Just six days after it was held at the Legendary Madison Square Garden, New York, Burna Boy’s “One Night in Space” concert hit a million viewers on YouTube (Thousand of viewers around the world streamed the show live too).
In case there are people still dithering whether Burna Boy is the real King Kong of afro-fusion (some prefer Afrobeat or Afropop), that record-making feat was more than enough to thaw their indecisiveness.
Apart from silencing naysayers, in “One Night in Space”, Burna finally claimed a permanent position at the table of musical greats across all times. I have read several reviews of his awe-inspiring performance in perhaps the world’s most prestigious arena. One thing many of them have in common is the cursory analysis or complete neglect of how his performance on the night was a tribute to some of these greats – dead or alive – whom the Port Harcourt-born bard now dines.
“If I have seen further, it is by standing upon the shoulders of giants”, wrote English physicist and astronomer, one of the brightest minds that ever walked the earth, Isaac Newton, in a letter to fellow scientist Robert Hooke in February 1675.
For the African Giant, as he christened himself via the title of his fourth studio album, to “stand twice as tall” as his contemporaries, he stood upon the shoulders of giants before him, and “One Night in Space” was a testament of how they helped mould his craft into the jewel on this play on the night.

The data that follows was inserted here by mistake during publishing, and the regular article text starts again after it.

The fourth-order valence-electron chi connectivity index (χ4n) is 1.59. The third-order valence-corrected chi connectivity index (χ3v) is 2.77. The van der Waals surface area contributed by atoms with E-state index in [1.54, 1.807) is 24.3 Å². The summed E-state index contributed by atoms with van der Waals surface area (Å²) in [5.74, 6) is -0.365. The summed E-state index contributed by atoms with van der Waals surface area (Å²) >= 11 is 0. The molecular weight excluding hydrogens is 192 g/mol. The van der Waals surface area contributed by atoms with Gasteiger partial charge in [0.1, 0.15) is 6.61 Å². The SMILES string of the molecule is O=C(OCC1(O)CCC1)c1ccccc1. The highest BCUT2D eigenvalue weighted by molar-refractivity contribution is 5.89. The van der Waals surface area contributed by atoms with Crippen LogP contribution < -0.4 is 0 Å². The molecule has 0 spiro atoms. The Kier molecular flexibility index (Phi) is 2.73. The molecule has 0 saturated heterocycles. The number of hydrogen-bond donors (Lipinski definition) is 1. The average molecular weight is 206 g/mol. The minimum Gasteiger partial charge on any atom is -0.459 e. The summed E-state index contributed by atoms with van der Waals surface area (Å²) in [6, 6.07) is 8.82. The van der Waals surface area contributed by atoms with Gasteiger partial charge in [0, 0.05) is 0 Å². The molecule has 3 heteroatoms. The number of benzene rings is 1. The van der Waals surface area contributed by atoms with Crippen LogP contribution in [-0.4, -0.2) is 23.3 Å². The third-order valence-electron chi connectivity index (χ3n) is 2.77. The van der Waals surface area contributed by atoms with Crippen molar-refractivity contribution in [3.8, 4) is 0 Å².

The show kicked off with an introductory speech from one of hip hop’s greats, Busta Rhymes. The Flipmode Squad frontman spoke about the cultural significance of the concert and how the fact that Burna Boy was headlining a concert in the legendary arena was the start of a new era in music.
The concert proper kicked off after a short saxophone routine by one of the more visible members of Damini’s (Burna Boy was born Damini Ogulu) band, the Outsiders, Bishop, who put up a fleeting but strong guitar-aided saxophone routine. Aside from getting the raving audience ready for what would be one of the greatest performances they had ever watched, it was also a worthy precursor to the electrifying performance by one of Africa’s most recognisable voices; Youssou N’dour.
The Senegalese griot put up an exhilarating rendition of his album-topping collaboration with Burna Boy, “Level up”. The iconic voice held the mostly young audience at the arena and millions of others streaming the show at home spellbound.
Music aficionados have often come hard on the live performances of Nigerian popular singers, which they often describe as tawdry and poorly put-together. It is common to hear showgoers complain, regrettably, about how they were mostly noisy, mediocre, and DJ-garnished recitals of their songs. It is in the light of this that one cannot gush too much about the significance of the Outsiders to Burna Boy’s live performances, especially on the night. In fact, Damini has told whoever cared to listen that his band was the fuel that propels his stagecraft.